As huge as this earthquake was, it is not the biggest. That accolade goes to Chile as well, when a mindboggling 9.5 magnitude rumble struck Valdivia on May 22 1960. This is the largest earthquake that we know of, since recording began in the early 1900´s. Although powerful foreshocks (7.0) sent many people outside (it was the afternoon), the Chilean government states that around 2 million people lost their homes. Deaths from this disaster are disputed, ranging from as low as 490 and rising to 6000, the majority of which were due to the subsequent tsunami. Tsunamis traveled across the Pacific Ocean at 200mph, causing changes in the sea level all across the Pacific and and damage in California, Easter Island and Samoa, and killing hundreds of people across Hawaii, Japan and the Philippines.
As frightening as all this sounds (and I know it does), earthquakes are a way of life in Chile and you get used to them fast. In fact, anything less than a 7 is usually referred to as a temblor because terremoto (earthquake) is only reserved for the big stuff. Although many Chileans remain a little traumatized since the shock of 2010, many others barely bat an eyelid; follow their advice – they know what to do.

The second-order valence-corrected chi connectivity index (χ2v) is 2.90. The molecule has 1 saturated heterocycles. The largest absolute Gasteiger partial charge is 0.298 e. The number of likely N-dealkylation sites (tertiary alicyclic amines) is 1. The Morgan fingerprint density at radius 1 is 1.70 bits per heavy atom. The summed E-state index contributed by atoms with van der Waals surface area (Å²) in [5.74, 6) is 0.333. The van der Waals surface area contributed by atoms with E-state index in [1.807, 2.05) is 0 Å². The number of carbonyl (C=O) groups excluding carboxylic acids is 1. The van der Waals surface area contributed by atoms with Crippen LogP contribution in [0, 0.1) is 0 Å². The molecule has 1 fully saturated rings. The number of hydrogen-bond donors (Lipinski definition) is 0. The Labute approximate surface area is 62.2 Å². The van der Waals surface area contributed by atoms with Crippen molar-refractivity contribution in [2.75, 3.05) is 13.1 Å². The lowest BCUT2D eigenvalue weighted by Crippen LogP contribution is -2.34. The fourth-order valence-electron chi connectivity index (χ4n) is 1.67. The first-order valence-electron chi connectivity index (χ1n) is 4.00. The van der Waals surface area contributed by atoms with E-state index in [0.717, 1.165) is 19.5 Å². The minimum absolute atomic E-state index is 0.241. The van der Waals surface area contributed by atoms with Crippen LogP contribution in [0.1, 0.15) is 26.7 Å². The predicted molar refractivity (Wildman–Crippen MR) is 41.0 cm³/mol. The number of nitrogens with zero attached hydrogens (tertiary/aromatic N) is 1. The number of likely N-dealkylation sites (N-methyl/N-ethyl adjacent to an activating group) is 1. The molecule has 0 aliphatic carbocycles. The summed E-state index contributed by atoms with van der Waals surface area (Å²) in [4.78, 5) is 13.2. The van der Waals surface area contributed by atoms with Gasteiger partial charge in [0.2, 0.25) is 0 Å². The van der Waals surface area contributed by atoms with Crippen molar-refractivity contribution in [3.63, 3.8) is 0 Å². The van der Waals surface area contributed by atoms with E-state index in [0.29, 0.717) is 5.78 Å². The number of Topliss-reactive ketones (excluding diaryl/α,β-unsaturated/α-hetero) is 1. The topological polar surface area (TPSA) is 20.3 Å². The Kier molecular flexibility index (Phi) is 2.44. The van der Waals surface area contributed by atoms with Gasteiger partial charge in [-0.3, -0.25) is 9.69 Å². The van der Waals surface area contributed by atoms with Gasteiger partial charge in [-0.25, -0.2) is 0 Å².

- Mobile phone lines will probably go down. Sending messages using an internet service such as WhatsApp is a better way to stay in touch. Having a radio at home is a good way to keep up to date with information. Try to avoid using your phone unless it is an emergency
- It is an idea to include a fire extinguisher in your emergency kit, along with all first aid supplies
- STAY CALM! Your calmness will help others around you to calm down, especially children
- Don´t forget your pets
- After an earthquake, be careful of broken glass, faulty gas/water/electrical connections. Check them and if faulty, turn off (learn how to do this in advance). If you smell gas, open windows and doors and consider reporting it to the authorities
- Avoid matches and flame – remember there are aftershocks after the main earthquake
- If you are driving, stop the car but stay inside until the shaking stops
- During the earthquake, your biggest danger is something falling on you so LOOK UP! Be careful of power lines, bridges, scaffolding, tall buildings. Try to get to an open space. If you are inside, take cover under a table or desk or go to a wall near the center of the building. Stay away from windows and open doors. If you go outside, remember to wedge your door open
- Follow the evacuation or emergency procedures of your building, school or workplace
- Include in your emergency supplies enough food and non-perishable water for two weeks, along with batteries, hygiene supplies, a torch and blankets.
- Avoid coastal areas such as beaches due to the risk of tsunamis. If you are at the coasts, follow the evacuation route shown or take to higher ground
If you liked this, you may also like to check out my guide to the Chilean Recluse Spider here.